First-ever photo of a Black Hole

in science •  last month  (edited)

The first ever photo of a black hole is expected tomorrow

The Milky Way at night by DeTk

Predicted by Einstein's Theory of General Relativity, black holes not only exist, but actually power some of the most extreme phenomena in the Universe. In the center of the Milky Way, astronomers say there is an enormous black hole. They call it "Sagitarius A" and it has a mass around 4 million times bigger than our sun. All that mass is compressed into a single point, a singularity, whose gravity is so strong that the stars that we know are orbiting around it.

Surrounding the black hole is what’s called the “event horizon,” which is the boundary beyond which nothing can escape the black hole’s gravity, not even light. Humanity had never directly seen a black hole or its event horizon.

Tomorrow, that might change. At 13:00 Coordinated Universal Time (UTC), April 10, an international collaboration of scientists called the Event Horizon Telescope (EHT) is releasing the results of an attempt to photograph Sagitarius A. By making a global experiment linking telescopes across Earth and resulting in the first-ever “photographs” of our own Galaxy’s central black hole.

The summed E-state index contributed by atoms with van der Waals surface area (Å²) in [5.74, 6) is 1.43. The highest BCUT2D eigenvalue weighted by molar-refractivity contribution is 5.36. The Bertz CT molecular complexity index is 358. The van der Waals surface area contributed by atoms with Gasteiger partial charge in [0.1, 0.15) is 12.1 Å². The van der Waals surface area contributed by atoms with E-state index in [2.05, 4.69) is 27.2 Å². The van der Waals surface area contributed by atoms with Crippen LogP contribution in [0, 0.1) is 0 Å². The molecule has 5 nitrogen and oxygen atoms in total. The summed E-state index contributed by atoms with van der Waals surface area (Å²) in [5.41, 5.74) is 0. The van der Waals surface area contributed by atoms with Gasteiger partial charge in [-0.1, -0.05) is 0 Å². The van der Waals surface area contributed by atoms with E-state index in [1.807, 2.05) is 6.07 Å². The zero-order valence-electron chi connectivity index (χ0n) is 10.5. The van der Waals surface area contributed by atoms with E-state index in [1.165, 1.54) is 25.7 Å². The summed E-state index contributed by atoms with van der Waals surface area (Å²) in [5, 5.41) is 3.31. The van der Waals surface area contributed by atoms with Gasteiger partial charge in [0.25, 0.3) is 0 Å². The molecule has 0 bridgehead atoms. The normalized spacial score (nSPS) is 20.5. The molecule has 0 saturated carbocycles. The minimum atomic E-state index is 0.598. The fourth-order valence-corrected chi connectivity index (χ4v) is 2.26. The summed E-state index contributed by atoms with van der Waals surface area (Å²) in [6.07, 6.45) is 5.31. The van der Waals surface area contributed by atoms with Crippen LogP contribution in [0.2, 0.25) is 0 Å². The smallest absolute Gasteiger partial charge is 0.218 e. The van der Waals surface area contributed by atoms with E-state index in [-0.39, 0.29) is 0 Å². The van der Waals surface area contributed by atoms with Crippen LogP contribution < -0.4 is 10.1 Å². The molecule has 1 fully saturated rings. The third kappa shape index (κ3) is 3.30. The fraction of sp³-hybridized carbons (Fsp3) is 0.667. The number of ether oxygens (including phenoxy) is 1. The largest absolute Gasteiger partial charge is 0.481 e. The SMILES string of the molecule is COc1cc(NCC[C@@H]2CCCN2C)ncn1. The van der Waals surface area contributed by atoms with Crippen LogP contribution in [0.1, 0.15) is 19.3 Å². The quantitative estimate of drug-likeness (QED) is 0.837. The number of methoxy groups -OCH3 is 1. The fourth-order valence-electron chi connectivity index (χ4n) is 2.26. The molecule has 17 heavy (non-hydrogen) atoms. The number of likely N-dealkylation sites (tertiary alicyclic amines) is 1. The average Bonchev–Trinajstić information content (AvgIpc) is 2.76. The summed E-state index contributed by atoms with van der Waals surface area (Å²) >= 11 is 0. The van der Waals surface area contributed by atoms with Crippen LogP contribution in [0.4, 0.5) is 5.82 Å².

Having a simultaneously press conference around the world on different countries:

  • Brussels (in English)
  • Lyngby (in Danish)
  • Santiago (in Spanish)
  • Shanghai (in Mandarin
  • Tokyo (in Japanese)
  • Taipei (in Mandarin)
  • Washington D.C. (in English)

Simulation of a possible black hole by EHT

You can watch them reveal the possible image of this black hole and the center of the galaxy right here in this live stream:

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